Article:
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Old 02-05-2008, 03:32 AM   #1
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Parsons, Eliza: The Castle of Wolfenbach:. v1.1, 5 Feb 2008

From Wikipedia, the free encyclopedia:


The Castle of Wolfenbach (1793) is the most famous novel written by the English Gothic novelist Eliza Parsons. First published in two volumes during 1793, it was one of the seven "horrid novels" recommended by the character Isabella Thorpe in Jane Austen's novel Northanger Abbey.

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“Dear creature! How much I am obliged to you; and when you have finished Udolpho, we will read the Italian together; and I have made out a list of ten or twelve more of the same kind for you.”
“Have you, indeed! How glad I am! What are they all?”
“I will read you their names directly; here they are, in my pocketbook. Castle of Wolfenbach, Clermont, Mysterious Warnings, Necromancer of the Black Forest, Midnight Bell, Orphan of the Rhine and Horrid Mysteries. Those will last us some time.”
“Yes, pretty well; but are they all horrid, are you sure they are all horrid?” – Northanger Abbey, ch. 6.
It helped establish the gothic tropes of the blameless young woman in peril, the centrality of a huge, gloomy, ancient building to the plot, the discovery of scandalous family secrets and a final confrontation between the forces of good and evil. Its resolutely anti-French Roman Catholic, pro-English Protestant sentiment is also a feature of the genre.

The novel details the adventures of Matilda Weimar, who escapes the clutches of her lecherous uncle to find sanctuary in the imposing German castle of the title. Exploring its eerie chambers she discovers a terrible secret regarding the disappearance of the Countess of the estate.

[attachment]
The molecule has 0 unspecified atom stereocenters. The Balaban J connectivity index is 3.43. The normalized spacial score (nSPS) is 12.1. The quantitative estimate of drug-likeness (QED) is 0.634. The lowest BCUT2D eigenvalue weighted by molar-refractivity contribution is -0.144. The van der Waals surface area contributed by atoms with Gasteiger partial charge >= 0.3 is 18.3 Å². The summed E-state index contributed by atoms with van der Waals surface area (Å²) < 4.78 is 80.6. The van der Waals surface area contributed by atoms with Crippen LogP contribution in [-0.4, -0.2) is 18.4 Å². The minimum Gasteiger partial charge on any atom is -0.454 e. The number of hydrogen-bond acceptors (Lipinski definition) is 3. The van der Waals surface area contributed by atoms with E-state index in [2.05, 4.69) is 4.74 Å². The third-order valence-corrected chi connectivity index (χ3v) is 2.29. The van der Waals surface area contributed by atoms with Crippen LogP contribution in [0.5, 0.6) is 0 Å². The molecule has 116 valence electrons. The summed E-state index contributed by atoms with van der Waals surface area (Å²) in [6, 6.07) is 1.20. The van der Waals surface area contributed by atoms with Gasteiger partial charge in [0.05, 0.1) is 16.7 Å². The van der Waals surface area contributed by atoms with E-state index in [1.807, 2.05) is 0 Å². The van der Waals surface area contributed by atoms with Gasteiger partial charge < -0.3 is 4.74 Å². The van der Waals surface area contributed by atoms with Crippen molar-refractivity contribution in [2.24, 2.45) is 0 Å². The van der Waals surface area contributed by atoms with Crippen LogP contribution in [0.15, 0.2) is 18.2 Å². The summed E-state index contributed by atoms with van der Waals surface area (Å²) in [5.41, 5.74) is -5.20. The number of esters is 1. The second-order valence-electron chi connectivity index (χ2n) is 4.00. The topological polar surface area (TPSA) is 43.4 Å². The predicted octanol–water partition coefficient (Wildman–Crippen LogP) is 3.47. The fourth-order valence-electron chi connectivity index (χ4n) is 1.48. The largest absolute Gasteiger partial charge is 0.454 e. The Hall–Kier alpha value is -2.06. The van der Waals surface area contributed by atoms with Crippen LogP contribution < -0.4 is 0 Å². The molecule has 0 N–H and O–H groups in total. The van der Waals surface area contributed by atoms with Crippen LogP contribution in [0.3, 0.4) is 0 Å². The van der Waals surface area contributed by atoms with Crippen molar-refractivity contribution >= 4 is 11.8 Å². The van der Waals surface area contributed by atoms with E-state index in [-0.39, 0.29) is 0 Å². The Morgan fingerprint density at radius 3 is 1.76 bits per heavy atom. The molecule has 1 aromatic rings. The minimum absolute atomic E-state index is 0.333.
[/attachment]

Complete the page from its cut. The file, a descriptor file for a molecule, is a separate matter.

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Last edited by Madam Broshkina; 02-08-2008 at 01:30 AM. Reason: Fixed problem with italics add end of Text
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Old 02-07-2008, 11:48 PM   #2
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Interesting novel --- but I could have done with about HALF of its length. I read the first half; skimmed the next quarter .... and REALLY skipped through the last quarter. It was far too wordy for my taste! But thank you for posting it.

However, I wanted to mention: on the Kindle, at least, there is one quotation in italics .... and the italics then continue through the whole rest of the book. Perhaps other mobi-readers behave better; I don't know.

The quote is "pride saves men oft, and women too, from falling". It is rightfully (I presume) in quotes. Perhaps an "end-quotes" symbol is missing after it? The italics stayed put till the last "The End -- made by BookDesigner" which was back to a normal font. The kindle calls the quote's location "2733" (is that a word count, perhaps?) but at any rate, you can search for the text of the quote.
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Old 02-08-2008, 01:34 AM   #3
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Thanks for pointing this out. I have fixed the problem with version 1.1
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Old 02-08-2008, 10:58 AM   #4
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*gasp* I love this book!!!! Just read it recently, one of the Valancourt Books pbook re-releases. I got such a kick out of it. I think Catherine Morland read it too, before she went to Northanger Abbey.